54 Pages Posted: 26 Aug 2016 Last revised: 25 Sep 2016
Date Written: September 1, 2016
Police sexual violence is not a recent phenomenon. Historically, police officers have abused their authority, and with sexual violence in particular, Black women are hypervulnerable due to pejorative stereotypes about our sexuality and disproportionate interactions with the criminal legal system. Yet there is a pervasive silence around sexual violence, which obscures its frequency and gravity. Mainstream advocacy has challenged rape culture in a variety of contexts, especially sexual assault on college campuses. However, these efforts have failed to take up the issue of police sexual violence. Similarly, mainstream efforts to combat racial profiling and police brutality have not centered Black women’s experiences with structural violence, including sexual assault, resulting in reforms that legitimize the presence of police in marginalized communities under the guise of public safety and community-police collaboration. Thus, this Article advocates for an intersectional, rights-based antiviolence platform in order to advance comprehensive, survivor-centered solutions and institutional accountability.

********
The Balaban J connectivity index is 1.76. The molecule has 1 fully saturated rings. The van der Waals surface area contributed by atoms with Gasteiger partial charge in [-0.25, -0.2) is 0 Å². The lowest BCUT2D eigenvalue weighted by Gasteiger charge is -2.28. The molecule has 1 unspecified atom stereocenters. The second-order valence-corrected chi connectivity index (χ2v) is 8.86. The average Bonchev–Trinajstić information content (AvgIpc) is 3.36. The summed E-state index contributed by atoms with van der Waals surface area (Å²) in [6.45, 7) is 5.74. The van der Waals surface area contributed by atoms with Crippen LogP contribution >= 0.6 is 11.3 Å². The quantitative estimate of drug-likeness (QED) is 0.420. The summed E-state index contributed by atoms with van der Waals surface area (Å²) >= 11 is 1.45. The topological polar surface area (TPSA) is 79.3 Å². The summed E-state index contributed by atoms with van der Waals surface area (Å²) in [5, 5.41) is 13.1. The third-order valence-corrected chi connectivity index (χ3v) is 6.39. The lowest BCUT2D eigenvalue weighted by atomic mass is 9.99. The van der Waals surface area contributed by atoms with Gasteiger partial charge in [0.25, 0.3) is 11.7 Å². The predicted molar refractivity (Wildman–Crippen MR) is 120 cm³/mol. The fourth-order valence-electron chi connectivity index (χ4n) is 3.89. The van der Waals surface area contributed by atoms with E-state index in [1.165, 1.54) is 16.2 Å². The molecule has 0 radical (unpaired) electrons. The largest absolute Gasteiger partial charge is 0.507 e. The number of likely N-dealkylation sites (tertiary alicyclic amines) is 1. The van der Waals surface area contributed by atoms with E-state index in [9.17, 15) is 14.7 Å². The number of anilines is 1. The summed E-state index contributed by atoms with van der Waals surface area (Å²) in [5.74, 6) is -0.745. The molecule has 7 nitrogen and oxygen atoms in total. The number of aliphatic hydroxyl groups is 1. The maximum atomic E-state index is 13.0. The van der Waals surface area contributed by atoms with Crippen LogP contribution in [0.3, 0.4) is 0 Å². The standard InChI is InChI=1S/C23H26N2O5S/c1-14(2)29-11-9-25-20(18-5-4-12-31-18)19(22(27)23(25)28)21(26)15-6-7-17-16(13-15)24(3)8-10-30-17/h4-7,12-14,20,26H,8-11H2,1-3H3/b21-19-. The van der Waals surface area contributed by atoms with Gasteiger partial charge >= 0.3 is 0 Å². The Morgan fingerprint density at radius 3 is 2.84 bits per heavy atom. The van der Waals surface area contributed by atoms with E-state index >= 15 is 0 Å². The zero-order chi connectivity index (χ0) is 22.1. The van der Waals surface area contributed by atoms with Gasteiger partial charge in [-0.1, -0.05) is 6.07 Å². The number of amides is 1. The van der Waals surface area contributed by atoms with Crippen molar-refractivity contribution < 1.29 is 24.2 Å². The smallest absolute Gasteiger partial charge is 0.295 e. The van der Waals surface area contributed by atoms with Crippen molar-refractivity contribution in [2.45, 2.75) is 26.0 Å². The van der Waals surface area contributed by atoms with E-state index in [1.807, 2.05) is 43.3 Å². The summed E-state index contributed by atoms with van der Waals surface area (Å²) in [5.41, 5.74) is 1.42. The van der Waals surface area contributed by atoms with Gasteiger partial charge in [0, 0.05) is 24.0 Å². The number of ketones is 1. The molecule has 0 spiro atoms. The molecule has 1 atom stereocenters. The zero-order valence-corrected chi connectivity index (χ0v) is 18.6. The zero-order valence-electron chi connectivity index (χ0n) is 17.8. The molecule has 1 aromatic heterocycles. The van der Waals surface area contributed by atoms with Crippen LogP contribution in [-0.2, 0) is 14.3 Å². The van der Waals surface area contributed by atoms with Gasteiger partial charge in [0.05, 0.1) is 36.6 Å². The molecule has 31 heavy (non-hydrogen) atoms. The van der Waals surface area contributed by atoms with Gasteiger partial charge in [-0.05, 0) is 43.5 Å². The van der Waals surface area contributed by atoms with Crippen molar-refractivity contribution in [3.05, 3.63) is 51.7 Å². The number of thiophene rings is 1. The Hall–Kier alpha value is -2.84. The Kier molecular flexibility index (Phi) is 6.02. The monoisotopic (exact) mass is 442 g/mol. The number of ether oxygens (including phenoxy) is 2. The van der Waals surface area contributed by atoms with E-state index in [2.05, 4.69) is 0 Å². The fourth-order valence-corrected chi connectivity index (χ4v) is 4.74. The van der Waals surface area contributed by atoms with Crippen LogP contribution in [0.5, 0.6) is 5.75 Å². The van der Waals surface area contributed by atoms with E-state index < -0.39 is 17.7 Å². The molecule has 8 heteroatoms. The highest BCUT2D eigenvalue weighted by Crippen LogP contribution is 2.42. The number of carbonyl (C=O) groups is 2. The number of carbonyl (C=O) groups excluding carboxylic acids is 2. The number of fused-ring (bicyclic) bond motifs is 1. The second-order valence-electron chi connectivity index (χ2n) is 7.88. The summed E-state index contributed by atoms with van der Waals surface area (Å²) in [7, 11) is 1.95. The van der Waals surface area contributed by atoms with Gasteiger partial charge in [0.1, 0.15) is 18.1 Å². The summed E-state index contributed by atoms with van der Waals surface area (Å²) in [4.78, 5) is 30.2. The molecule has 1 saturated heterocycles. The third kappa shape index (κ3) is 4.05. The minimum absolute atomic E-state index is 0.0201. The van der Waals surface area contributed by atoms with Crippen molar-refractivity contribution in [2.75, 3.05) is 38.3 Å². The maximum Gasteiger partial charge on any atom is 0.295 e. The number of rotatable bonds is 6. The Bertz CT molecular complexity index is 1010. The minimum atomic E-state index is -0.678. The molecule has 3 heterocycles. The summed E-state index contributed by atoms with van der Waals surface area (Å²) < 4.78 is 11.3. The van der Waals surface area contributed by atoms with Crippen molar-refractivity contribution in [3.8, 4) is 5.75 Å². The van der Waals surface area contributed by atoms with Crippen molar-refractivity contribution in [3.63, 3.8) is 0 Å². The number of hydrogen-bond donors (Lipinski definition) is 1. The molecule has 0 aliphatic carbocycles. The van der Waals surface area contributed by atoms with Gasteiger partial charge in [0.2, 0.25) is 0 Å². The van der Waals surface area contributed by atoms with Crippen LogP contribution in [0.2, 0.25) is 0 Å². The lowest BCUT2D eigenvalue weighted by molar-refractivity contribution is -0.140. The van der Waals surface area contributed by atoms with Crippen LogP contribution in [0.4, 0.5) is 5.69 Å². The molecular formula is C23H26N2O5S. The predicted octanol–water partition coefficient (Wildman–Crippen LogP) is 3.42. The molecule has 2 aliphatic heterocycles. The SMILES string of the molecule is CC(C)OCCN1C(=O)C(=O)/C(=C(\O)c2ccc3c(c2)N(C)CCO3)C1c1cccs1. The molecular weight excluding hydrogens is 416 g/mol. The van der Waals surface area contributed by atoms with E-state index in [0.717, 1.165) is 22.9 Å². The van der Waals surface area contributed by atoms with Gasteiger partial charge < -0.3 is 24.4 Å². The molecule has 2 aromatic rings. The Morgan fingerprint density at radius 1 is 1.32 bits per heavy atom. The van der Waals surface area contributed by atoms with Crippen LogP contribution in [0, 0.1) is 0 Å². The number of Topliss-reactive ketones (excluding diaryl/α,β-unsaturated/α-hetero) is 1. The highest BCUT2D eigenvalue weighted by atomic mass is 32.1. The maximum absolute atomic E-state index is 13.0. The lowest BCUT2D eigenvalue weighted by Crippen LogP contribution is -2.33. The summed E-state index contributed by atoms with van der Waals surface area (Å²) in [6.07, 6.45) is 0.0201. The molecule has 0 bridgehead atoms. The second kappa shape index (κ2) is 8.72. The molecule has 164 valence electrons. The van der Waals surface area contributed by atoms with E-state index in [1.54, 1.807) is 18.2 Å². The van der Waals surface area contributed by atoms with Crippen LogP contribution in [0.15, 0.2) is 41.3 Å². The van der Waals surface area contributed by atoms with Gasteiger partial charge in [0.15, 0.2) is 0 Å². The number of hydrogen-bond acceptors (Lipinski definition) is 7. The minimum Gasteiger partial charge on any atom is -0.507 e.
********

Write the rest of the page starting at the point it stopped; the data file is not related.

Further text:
Keywords: police brutality, police violence, sexual violence, sexual harassment, race, intersectionality, human rights
Suggested Citation: Suggested Citation
(Phillips) Sankofa, Jasmine, Mapping the Blank: Centering Black Women's Vulnerability to Police Sexual Violence to Upend Mainstream Police Reform (September 1, 2016). Howard Law Journal, Forthcoming. Available at SSRN: https://ssrn.com/abstract=2828422